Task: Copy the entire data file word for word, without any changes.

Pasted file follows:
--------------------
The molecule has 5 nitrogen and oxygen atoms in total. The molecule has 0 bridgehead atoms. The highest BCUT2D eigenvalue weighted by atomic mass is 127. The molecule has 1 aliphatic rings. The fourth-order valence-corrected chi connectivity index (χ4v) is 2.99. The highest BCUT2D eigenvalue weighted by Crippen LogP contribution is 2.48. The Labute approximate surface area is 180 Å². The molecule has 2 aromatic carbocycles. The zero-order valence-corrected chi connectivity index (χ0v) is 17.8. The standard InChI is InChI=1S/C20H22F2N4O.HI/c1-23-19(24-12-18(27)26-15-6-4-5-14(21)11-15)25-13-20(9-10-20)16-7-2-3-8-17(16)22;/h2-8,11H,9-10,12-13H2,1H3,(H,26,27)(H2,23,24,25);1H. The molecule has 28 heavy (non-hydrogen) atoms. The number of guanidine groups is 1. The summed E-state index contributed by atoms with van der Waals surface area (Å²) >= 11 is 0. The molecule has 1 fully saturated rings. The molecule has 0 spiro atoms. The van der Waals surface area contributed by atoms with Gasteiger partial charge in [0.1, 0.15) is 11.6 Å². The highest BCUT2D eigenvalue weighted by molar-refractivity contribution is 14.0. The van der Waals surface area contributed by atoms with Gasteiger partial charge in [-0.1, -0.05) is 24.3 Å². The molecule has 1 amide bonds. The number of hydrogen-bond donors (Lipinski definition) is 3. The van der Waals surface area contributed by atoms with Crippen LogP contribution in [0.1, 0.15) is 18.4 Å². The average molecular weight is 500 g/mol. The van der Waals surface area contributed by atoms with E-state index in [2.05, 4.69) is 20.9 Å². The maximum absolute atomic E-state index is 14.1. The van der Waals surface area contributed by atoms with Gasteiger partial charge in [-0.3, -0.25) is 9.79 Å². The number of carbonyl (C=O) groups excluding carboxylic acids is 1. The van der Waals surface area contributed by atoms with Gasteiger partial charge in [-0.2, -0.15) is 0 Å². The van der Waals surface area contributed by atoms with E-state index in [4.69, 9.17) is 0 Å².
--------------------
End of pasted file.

The molecule has 5 nitrogen and oxygen atoms in total. The molecule has 0 bridgehead atoms. The highest BCUT2D eigenvalue weighted by atomic mass is 127. The molecule has 1 aliphatic rings. The fourth-order valence-corrected chi connectivity index (χ4v) is 2.99. The highest BCUT2D eigenvalue weighted by Crippen LogP contribution is 2.48. The Labute approximate surface area is 180 Å². The molecule has 2 aromatic carbocycles. The zero-order valence-corrected chi connectivity index (χ0v) is 17.8. The standard InChI is InChI=1S/C20H22F2N4O.HI/c1-23-19(24-12-18(27)26-15-6-4-5-14(21)11-15)25-13-20(9-10-20)16-7-2-3-8-17(16)22;/h2-8,11H,9-10,12-13H2,1H3,(H,26,27)(H2,23,24,25);1H. The molecule has 28 heavy (non-hydrogen) atoms. The number of guanidine groups is 1. The summed E-state index contributed by atoms with van der Waals surface area (Å²) >= 11 is 0. The molecule has 1 fully saturated rings. The molecule has 0 spiro atoms. The van der Waals surface area contributed by atoms with Gasteiger partial charge in [0.1, 0.15) is 11.6 Å². The highest BCUT2D eigenvalue weighted by molar-refractivity contribution is 14.0. The van der Waals surface area contributed by atoms with Gasteiger partial charge in [-0.1, -0.05) is 24.3 Å². The molecule has 1 amide bonds. The number of hydrogen-bond donors (Lipinski definition) is 3. The van der Waals surface area contributed by atoms with Crippen LogP contribution in [0.1, 0.15) is 18.4 Å². The average molecular weight is 500 g/mol. The van der Waals surface area contributed by atoms with E-state index in [2.05, 4.69) is 20.9 Å². The maximum absolute atomic E-state index is 14.1. The van der Waals surface area contributed by atoms with Gasteiger partial charge in [-0.3, -0.25) is 9.79 Å². The number of carbonyl (C=O) groups excluding carboxylic acids is 1. The van der Waals surface area contributed by atoms with Gasteiger partial charge in [-0.2, -0.15) is 0 Å². The van der Waals surface area contributed by atoms with E-state index in [4.69, 9.17) is 0 Å².